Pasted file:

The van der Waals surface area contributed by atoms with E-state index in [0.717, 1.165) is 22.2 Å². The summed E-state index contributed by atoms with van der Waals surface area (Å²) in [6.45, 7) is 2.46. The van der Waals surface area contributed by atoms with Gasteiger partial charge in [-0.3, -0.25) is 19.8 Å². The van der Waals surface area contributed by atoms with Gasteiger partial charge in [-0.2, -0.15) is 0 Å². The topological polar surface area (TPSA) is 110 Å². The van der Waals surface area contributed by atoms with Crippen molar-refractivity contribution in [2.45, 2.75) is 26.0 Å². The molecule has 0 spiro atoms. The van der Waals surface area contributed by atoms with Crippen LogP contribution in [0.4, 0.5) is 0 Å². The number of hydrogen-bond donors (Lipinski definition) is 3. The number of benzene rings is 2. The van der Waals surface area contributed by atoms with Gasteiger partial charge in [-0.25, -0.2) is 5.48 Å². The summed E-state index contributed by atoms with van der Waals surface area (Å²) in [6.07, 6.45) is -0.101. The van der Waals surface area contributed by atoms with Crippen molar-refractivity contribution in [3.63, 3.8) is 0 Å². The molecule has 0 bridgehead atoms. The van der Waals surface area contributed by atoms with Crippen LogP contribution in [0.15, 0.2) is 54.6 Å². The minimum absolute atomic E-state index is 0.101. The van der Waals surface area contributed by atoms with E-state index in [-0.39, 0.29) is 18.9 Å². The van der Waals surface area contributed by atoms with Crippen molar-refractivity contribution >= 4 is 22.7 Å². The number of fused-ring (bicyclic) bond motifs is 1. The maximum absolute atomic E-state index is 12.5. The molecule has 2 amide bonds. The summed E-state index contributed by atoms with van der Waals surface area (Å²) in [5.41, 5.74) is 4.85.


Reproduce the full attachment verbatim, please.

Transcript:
The van der Waals surface area contributed by atoms with E-state index in [0.717, 1.165) is 22.2 Å². The summed E-state index contributed by atoms with van der Waals surface area (Å²) in [6.45, 7) is 2.46. The van der Waals surface area contributed by atoms with Gasteiger partial charge in [-0.3, -0.25) is 19.8 Å². The van der Waals surface area contributed by atoms with Gasteiger partial charge in [-0.2, -0.15) is 0 Å². The topological polar surface area (TPSA) is 110 Å². The van der Waals surface area contributed by atoms with Crippen molar-refractivity contribution in [2.45, 2.75) is 26.0 Å². The molecule has 0 spiro atoms. The van der Waals surface area contributed by atoms with Crippen LogP contribution in [0.4, 0.5) is 0 Å². The number of hydrogen-bond donors (Lipinski definition) is 3. The number of benzene rings is 2. The van der Waals surface area contributed by atoms with Gasteiger partial charge in [-0.25, -0.2) is 5.48 Å². The summed E-state index contributed by atoms with van der Waals surface area (Å²) in [6.07, 6.45) is -0.101. The van der Waals surface area contributed by atoms with Crippen molar-refractivity contribution in [3.63, 3.8) is 0 Å². The molecule has 0 bridgehead atoms. The van der Waals surface area contributed by atoms with Crippen LogP contribution in [0.15, 0.2) is 54.6 Å². The minimum absolute atomic E-state index is 0.101. The van der Waals surface area contributed by atoms with E-state index in [-0.39, 0.29) is 18.9 Å². The van der Waals surface area contributed by atoms with Crippen molar-refractivity contribution >= 4 is 22.7 Å². The number of fused-ring (bicyclic) bond motifs is 1. The maximum absolute atomic E-state index is 12.5. The molecule has 2 amide bonds. The summed E-state index contributed by atoms with van der Waals surface area (Å²) in [5.41, 5.74) is 4.85.